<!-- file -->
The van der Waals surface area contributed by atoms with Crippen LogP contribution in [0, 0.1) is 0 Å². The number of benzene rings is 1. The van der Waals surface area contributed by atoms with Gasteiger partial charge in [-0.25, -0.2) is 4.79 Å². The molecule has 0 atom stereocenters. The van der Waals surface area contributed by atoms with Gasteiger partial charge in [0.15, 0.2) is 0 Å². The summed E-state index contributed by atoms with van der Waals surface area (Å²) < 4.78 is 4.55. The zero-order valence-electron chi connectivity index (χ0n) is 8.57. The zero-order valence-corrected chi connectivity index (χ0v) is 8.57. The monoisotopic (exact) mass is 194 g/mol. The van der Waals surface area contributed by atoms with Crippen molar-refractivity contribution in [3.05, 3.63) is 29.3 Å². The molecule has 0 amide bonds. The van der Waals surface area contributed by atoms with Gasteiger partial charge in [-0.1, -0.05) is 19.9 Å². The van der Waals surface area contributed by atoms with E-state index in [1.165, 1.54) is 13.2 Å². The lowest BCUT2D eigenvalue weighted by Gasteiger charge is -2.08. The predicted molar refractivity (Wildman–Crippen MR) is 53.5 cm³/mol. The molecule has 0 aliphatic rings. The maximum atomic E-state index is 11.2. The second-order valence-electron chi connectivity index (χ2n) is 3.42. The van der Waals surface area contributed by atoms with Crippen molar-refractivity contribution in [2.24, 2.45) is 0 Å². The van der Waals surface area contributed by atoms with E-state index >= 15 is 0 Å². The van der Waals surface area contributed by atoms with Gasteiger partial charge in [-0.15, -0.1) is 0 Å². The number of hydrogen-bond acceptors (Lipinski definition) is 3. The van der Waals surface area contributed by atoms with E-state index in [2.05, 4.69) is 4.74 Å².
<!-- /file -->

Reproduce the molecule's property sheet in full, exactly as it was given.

The van der Waals surface area contributed by atoms with Crippen LogP contribution in [0, 0.1) is 0 Å². The number of benzene rings is 1. The van der Waals surface area contributed by atoms with Gasteiger partial charge in [-0.25, -0.2) is 4.79 Å². The molecule has 0 atom stereocenters. The van der Waals surface area contributed by atoms with Gasteiger partial charge in [0.15, 0.2) is 0 Å². The summed E-state index contributed by atoms with van der Waals surface area (Å²) < 4.78 is 4.55. The zero-order valence-electron chi connectivity index (χ0n) is 8.57. The zero-order valence-corrected chi connectivity index (χ0v) is 8.57. The monoisotopic (exact) mass is 194 g/mol. The van der Waals surface area contributed by atoms with Crippen molar-refractivity contribution in [3.05, 3.63) is 29.3 Å². The molecule has 0 amide bonds. The van der Waals surface area contributed by atoms with Gasteiger partial charge in [-0.1, -0.05) is 19.9 Å². The van der Waals surface area contributed by atoms with E-state index in [1.165, 1.54) is 13.2 Å². The lowest BCUT2D eigenvalue weighted by Gasteiger charge is -2.08. The predicted molar refractivity (Wildman–Crippen MR) is 53.5 cm³/mol. The molecule has 0 aliphatic rings. The maximum atomic E-state index is 11.2. The second-order valence-electron chi connectivity index (χ2n) is 3.42. The van der Waals surface area contributed by atoms with Crippen molar-refractivity contribution in [2.24, 2.45) is 0 Å². The van der Waals surface area contributed by atoms with E-state index >= 15 is 0 Å². The van der Waals surface area contributed by atoms with Gasteiger partial charge in [-0.15, -0.1) is 0 Å². The number of hydrogen-bond acceptors (Lipinski definition) is 3. The van der Waals surface area contributed by atoms with E-state index in [2.05, 4.69) is 4.74 Å².